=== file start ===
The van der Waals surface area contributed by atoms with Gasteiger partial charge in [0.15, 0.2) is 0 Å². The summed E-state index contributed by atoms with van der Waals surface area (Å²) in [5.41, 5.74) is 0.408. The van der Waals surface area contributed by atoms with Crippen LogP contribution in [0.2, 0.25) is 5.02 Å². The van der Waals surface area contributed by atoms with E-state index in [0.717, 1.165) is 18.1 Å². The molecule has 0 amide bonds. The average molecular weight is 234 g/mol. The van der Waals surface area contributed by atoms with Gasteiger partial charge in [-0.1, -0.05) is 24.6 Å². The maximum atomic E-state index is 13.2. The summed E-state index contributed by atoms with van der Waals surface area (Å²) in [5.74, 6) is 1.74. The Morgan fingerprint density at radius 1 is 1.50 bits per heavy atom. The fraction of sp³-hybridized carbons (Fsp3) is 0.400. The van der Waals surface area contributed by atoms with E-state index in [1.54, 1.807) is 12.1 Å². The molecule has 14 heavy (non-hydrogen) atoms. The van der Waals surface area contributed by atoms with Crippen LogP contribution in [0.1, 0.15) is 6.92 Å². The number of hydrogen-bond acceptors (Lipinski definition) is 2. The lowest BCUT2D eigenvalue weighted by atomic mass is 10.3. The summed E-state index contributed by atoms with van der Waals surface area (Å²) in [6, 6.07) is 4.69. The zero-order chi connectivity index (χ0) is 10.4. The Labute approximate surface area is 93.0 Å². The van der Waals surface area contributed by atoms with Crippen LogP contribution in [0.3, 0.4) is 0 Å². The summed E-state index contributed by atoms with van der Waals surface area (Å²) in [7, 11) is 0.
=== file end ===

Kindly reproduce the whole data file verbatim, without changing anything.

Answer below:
The van der Waals surface area contributed by atoms with Gasteiger partial charge in [0.15, 0.2) is 0 Å². The summed E-state index contributed by atoms with van der Waals surface area (Å²) in [5.41, 5.74) is 0.408. The van der Waals surface area contributed by atoms with Crippen LogP contribution in [0.2, 0.25) is 5.02 Å². The van der Waals surface area contributed by atoms with E-state index in [0.717, 1.165) is 18.1 Å². The molecule has 0 amide bonds. The average molecular weight is 234 g/mol. The van der Waals surface area contributed by atoms with Gasteiger partial charge in [-0.1, -0.05) is 24.6 Å². The maximum atomic E-state index is 13.2. The summed E-state index contributed by atoms with van der Waals surface area (Å²) in [5.74, 6) is 1.74. The Morgan fingerprint density at radius 1 is 1.50 bits per heavy atom. The fraction of sp³-hybridized carbons (Fsp3) is 0.400. The van der Waals surface area contributed by atoms with E-state index in [1.54, 1.807) is 12.1 Å². The molecule has 14 heavy (non-hydrogen) atoms. The van der Waals surface area contributed by atoms with Crippen LogP contribution in [0.1, 0.15) is 6.92 Å². The number of hydrogen-bond acceptors (Lipinski definition) is 2. The lowest BCUT2D eigenvalue weighted by atomic mass is 10.3. The summed E-state index contributed by atoms with van der Waals surface area (Å²) in [6, 6.07) is 4.69. The zero-order chi connectivity index (χ0) is 10.4. The Labute approximate surface area is 93.0 Å². The van der Waals surface area contributed by atoms with Crippen LogP contribution in [0.3, 0.4) is 0 Å². The summed E-state index contributed by atoms with van der Waals surface area (Å²) in [7, 11) is 0.